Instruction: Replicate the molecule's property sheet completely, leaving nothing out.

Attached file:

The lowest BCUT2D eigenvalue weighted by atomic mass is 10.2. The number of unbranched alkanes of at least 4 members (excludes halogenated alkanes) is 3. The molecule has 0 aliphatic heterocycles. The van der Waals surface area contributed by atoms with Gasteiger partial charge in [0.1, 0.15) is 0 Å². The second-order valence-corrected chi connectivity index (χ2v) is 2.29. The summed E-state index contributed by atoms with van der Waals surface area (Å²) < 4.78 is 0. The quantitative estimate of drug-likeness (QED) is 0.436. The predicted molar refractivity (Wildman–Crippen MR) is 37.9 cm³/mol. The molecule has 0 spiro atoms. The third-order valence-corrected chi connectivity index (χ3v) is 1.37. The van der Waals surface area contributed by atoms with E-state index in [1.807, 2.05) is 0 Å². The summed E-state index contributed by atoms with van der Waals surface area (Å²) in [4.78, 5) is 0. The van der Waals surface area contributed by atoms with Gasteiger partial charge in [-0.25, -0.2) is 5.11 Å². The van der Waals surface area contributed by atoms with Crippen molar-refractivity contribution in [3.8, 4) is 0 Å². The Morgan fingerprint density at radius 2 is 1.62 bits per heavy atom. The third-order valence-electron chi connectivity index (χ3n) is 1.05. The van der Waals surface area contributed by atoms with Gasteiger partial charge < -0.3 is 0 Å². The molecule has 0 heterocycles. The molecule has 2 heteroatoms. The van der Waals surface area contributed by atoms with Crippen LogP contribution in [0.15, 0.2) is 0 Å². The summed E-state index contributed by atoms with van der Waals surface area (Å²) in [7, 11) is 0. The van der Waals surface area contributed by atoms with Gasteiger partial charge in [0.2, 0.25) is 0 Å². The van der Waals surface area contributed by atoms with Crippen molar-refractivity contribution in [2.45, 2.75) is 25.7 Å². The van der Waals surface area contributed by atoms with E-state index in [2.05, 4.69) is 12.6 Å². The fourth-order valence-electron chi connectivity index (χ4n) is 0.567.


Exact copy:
The lowest BCUT2D eigenvalue weighted by atomic mass is 10.2. The number of unbranched alkanes of at least 4 members (excludes halogenated alkanes) is 3. The molecule has 0 aliphatic heterocycles. The van der Waals surface area contributed by atoms with Gasteiger partial charge in [0.1, 0.15) is 0 Å². The second-order valence-corrected chi connectivity index (χ2v) is 2.29. The summed E-state index contributed by atoms with van der Waals surface area (Å²) < 4.78 is 0. The quantitative estimate of drug-likeness (QED) is 0.436. The predicted molar refractivity (Wildman–Crippen MR) is 37.9 cm³/mol. The molecule has 0 spiro atoms. The third-order valence-corrected chi connectivity index (χ3v) is 1.37. The van der Waals surface area contributed by atoms with E-state index in [1.807, 2.05) is 0 Å². The summed E-state index contributed by atoms with van der Waals surface area (Å²) in [4.78, 5) is 0. The van der Waals surface area contributed by atoms with Gasteiger partial charge in [-0.25, -0.2) is 5.11 Å². The van der Waals surface area contributed by atoms with Crippen molar-refractivity contribution in [3.8, 4) is 0 Å². The Morgan fingerprint density at radius 2 is 1.62 bits per heavy atom. The third-order valence-electron chi connectivity index (χ3n) is 1.05. The van der Waals surface area contributed by atoms with Gasteiger partial charge < -0.3 is 0 Å². The molecule has 0 heterocycles. The molecule has 2 heteroatoms. The van der Waals surface area contributed by atoms with Crippen LogP contribution in [0.15, 0.2) is 0 Å². The summed E-state index contributed by atoms with van der Waals surface area (Å²) in [7, 11) is 0. The van der Waals surface area contributed by atoms with Gasteiger partial charge in [0.2, 0.25) is 0 Å². The van der Waals surface area contributed by atoms with Crippen molar-refractivity contribution in [2.45, 2.75) is 25.7 Å². The van der Waals surface area contributed by atoms with E-state index in [2.05, 4.69) is 12.6 Å². The fourth-order valence-electron chi connectivity index (χ4n) is 0.567.